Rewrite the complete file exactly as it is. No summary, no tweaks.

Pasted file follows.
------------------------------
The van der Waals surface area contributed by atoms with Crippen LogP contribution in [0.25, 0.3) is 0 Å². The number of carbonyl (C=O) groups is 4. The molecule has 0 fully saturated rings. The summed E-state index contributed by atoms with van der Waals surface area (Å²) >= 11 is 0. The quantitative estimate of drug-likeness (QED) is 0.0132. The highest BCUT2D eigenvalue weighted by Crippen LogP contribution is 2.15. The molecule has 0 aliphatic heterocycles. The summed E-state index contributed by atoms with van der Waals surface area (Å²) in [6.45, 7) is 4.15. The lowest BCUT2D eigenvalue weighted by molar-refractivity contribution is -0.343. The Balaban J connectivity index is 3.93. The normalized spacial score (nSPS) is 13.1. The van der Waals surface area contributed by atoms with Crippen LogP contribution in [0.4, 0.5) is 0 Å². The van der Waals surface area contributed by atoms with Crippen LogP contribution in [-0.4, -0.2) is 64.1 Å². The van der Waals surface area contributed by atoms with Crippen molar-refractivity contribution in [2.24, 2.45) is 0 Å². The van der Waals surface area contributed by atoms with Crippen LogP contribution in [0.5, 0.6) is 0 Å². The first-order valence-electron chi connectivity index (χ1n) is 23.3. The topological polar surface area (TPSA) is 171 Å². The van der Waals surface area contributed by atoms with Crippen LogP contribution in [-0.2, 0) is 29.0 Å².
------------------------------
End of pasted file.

The van der Waals surface area contributed by atoms with Crippen LogP contribution in [0.25, 0.3) is 0 Å². The number of carbonyl (C=O) groups is 4. The molecule has 0 fully saturated rings. The summed E-state index contributed by atoms with van der Waals surface area (Å²) >= 11 is 0. The quantitative estimate of drug-likeness (QED) is 0.0132. The highest BCUT2D eigenvalue weighted by Crippen LogP contribution is 2.15. The molecule has 0 aliphatic heterocycles. The summed E-state index contributed by atoms with van der Waals surface area (Å²) in [6.45, 7) is 4.15. The lowest BCUT2D eigenvalue weighted by molar-refractivity contribution is -0.343. The Balaban J connectivity index is 3.93. The normalized spacial score (nSPS) is 13.1. The van der Waals surface area contributed by atoms with Crippen LogP contribution in [0.4, 0.5) is 0 Å². The van der Waals surface area contributed by atoms with Crippen LogP contribution in [-0.4, -0.2) is 64.1 Å². The van der Waals surface area contributed by atoms with Crippen molar-refractivity contribution in [2.24, 2.45) is 0 Å². The van der Waals surface area contributed by atoms with Crippen LogP contribution in [0.5, 0.6) is 0 Å². The first-order valence-electron chi connectivity index (χ1n) is 23.3. The topological polar surface area (TPSA) is 171 Å². The van der Waals surface area contributed by atoms with Crippen LogP contribution in [-0.2, 0) is 29.0 Å².